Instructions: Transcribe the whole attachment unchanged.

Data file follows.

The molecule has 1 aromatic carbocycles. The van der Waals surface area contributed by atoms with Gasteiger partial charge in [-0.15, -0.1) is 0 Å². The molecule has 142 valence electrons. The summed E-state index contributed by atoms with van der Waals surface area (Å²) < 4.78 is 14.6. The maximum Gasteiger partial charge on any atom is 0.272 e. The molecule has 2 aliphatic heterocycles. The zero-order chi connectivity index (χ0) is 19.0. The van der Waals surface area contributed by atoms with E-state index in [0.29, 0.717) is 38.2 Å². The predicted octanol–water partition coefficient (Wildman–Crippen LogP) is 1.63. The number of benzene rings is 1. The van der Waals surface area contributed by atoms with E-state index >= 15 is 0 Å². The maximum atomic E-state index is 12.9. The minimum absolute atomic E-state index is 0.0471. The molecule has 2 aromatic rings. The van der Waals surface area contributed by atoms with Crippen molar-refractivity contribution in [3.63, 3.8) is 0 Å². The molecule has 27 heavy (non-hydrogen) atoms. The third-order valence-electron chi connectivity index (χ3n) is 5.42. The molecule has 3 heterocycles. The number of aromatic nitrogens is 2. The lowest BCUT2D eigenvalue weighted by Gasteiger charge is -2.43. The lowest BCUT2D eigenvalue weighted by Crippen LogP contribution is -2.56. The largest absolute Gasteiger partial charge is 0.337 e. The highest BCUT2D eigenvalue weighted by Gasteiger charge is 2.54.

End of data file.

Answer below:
The molecule has 1 aromatic carbocycles. The van der Waals surface area contributed by atoms with Gasteiger partial charge in [-0.15, -0.1) is 0 Å². The molecule has 142 valence electrons. The summed E-state index contributed by atoms with van der Waals surface area (Å²) < 4.78 is 14.6. The maximum Gasteiger partial charge on any atom is 0.272 e. The molecule has 2 aliphatic heterocycles. The zero-order chi connectivity index (χ0) is 19.0. The van der Waals surface area contributed by atoms with E-state index in [0.29, 0.717) is 38.2 Å². The predicted octanol–water partition coefficient (Wildman–Crippen LogP) is 1.63. The number of benzene rings is 1. The van der Waals surface area contributed by atoms with E-state index >= 15 is 0 Å². The maximum atomic E-state index is 12.9. The minimum absolute atomic E-state index is 0.0471. The molecule has 2 aromatic rings. The van der Waals surface area contributed by atoms with Crippen molar-refractivity contribution in [3.63, 3.8) is 0 Å². The molecule has 27 heavy (non-hydrogen) atoms. The third-order valence-electron chi connectivity index (χ3n) is 5.42. The molecule has 3 heterocycles. The number of aromatic nitrogens is 2. The lowest BCUT2D eigenvalue weighted by Gasteiger charge is -2.43. The lowest BCUT2D eigenvalue weighted by Crippen LogP contribution is -2.56. The largest absolute Gasteiger partial charge is 0.337 e. The highest BCUT2D eigenvalue weighted by Gasteiger charge is 2.54.